Question from the Economist. – It is easy to understand the case that European austerity is self-defeating. But it is also easy to see that one cannot run large deficits year after year without limit and that some countries (Greece, Portugal) have exhausted the willingness of private investors to finance them.
Is Austerity self-defeating?
Austerity means efforts to reduce the budget deficit. Austerity involves higher tax and cuts in government spending. In theory, this should reduce the budget deficit. However, austerity policies also have an impact on economic growth.
- Higher taxes reduce consumer spending
- Government spending cuts also lead to lower aggregate demand, for example, public sector pay freezes reduce consumer spending. Public sector job cuts lead to higher unemployment
- Loss of confidence associated with ‘austerity policies’ – encourages higher saving and less spending.
The impact of austerity policies will be to reduce the rate of economic growth and possibly push the economy into recession. This will increase the cyclical part of the budget deficit. Lower economic growth reduces tax revenues, higher unemployment leads to higher benefit spending.
Therefore, if you pursue austerity policies, you have to expect a smaller reduction in the budget deficit because of these cyclical factors.
However, some suggest the negative impact on economic growth could be so significant that the fall in economic growth will outweigh your efforts to reduce spending. Therefore, despite increasing tax rates, and cutting spending, in some circumstances, you actually see a rise in your budget deficit (as a % of GDP)
When Can Austerity Be Self-Defeating?
1. No alternative policies to boost demand.
If you pursue deflationary fiscal policy (austerity) the impact depends on:
- Monetary policy (can you cut interest rates? can you increase the money supply?)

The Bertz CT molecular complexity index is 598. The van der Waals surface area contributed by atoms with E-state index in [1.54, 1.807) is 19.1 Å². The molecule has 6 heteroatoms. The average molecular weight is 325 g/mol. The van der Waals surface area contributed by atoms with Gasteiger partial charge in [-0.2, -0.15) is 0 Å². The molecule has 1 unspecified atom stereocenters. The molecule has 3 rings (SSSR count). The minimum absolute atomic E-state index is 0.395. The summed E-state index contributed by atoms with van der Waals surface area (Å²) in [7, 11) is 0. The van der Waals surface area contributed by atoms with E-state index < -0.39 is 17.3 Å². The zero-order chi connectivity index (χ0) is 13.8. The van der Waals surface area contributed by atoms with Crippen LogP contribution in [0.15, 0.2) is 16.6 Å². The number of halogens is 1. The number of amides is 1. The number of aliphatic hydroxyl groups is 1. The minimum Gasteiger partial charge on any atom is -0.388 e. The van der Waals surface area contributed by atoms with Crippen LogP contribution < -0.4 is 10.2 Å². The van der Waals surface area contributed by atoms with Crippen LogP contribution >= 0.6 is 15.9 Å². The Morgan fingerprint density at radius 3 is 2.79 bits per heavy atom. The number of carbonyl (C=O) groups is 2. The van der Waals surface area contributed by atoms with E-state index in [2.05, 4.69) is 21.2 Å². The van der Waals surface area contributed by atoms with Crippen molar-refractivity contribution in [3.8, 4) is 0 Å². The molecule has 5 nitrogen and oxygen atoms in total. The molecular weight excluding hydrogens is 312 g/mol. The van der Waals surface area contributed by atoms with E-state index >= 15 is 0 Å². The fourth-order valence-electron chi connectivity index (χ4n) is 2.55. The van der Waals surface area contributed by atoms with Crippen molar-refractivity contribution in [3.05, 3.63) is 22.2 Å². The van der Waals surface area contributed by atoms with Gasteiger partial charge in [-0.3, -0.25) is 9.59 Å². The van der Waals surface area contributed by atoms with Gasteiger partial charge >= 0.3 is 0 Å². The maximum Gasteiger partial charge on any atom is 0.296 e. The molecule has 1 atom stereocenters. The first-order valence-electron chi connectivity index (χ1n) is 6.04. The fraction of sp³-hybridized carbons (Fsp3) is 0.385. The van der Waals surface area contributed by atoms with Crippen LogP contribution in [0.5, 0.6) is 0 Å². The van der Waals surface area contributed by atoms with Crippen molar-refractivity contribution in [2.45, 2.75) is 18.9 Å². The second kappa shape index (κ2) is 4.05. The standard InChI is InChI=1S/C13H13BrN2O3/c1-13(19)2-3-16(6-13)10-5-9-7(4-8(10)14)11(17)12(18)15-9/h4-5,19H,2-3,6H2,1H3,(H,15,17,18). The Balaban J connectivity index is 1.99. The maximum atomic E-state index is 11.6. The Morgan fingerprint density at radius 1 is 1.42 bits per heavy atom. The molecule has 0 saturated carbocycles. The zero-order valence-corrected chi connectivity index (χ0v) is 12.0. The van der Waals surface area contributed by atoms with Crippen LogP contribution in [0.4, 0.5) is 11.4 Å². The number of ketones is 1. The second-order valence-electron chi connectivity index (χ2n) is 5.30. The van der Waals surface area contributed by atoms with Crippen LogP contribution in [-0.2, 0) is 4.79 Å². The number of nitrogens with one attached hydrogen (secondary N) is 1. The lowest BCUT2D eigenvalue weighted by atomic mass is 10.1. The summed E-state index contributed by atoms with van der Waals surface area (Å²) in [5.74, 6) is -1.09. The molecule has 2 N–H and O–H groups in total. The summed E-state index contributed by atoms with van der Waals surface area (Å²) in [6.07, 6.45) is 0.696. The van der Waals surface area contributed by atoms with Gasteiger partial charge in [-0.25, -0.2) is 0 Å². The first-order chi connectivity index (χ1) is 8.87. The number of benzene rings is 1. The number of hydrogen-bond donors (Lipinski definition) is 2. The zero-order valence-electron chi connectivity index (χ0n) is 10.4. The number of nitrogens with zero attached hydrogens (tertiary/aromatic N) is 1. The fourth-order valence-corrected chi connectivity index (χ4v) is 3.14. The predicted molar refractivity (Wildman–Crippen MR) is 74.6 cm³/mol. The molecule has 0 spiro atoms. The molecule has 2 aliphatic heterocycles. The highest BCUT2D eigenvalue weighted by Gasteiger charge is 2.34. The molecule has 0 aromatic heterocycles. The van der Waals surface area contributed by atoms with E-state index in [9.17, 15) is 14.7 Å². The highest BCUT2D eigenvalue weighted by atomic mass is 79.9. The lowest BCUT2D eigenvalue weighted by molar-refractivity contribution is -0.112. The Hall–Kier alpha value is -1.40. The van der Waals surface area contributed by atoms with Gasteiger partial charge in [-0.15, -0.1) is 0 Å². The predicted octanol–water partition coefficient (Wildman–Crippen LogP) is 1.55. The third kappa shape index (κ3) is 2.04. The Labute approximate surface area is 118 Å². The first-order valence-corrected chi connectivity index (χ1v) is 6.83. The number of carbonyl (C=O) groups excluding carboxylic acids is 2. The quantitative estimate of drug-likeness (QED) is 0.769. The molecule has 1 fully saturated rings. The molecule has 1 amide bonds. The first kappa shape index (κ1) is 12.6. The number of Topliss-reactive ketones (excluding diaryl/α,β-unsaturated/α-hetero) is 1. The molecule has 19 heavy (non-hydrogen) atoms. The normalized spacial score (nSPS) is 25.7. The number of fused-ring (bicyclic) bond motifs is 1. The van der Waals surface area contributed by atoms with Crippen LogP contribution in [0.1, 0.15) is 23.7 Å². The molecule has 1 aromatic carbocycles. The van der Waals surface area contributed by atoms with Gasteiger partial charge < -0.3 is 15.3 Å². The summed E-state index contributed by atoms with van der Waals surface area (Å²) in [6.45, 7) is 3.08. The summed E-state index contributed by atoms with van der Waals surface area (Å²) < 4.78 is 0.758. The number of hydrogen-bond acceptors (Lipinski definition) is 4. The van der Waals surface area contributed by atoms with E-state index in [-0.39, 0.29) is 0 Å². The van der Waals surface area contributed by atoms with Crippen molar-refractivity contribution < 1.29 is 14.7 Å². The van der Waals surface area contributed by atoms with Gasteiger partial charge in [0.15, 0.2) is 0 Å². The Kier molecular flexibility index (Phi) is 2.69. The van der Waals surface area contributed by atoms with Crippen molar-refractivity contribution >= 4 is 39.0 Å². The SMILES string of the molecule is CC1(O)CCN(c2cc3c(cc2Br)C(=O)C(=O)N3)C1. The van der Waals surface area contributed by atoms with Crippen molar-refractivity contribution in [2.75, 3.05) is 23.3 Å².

- Exchange Rate (can you devalue the currency to make exports cheaper?)
- Export-led growth (can you rely on exporting goods to other countries who are growing?
In the 1980s, Ireland had a large budget deficit. It pursued austerity policies and was successful in reducing the budget deficit. However, in the 1980s, it could benefit from a flexible exchange rate, looser monetary policy, and strong growth in the rest of Europe. In the 2000s, Ireland is pursuing austerity, but without devaluation or an independent monetary policy. Europe is also growing much slower, so exports remain weak. It has been much harder to reduce the debt to GDP ratio in Ireland. Spain has seen a continued rise in debt to GDP, despite embracing austerity.
2. It depends on the type of spending cuts. If a government reduced its deficit by making people work longer for a pension, they could cut spending and possibly see an increase in the supply of labour. This type of spending cut is unlikely to cause lower economic growth. If the government cut spending by cancelling capital investment or making public sector workers redundant, this would have a much bigger adverse impact on economic growth. Job losses, in particular, would lead to a fall in consumer confidence and there could be a negative multiplier effect.
3. Is the economy resilient?
Paul De Grauwe, Yuemei Ji, 21 February 2013, produced a study on this theme ‘Panic-driven austerity‘, and showed how panic-driven austerity has led to dire economic consequences.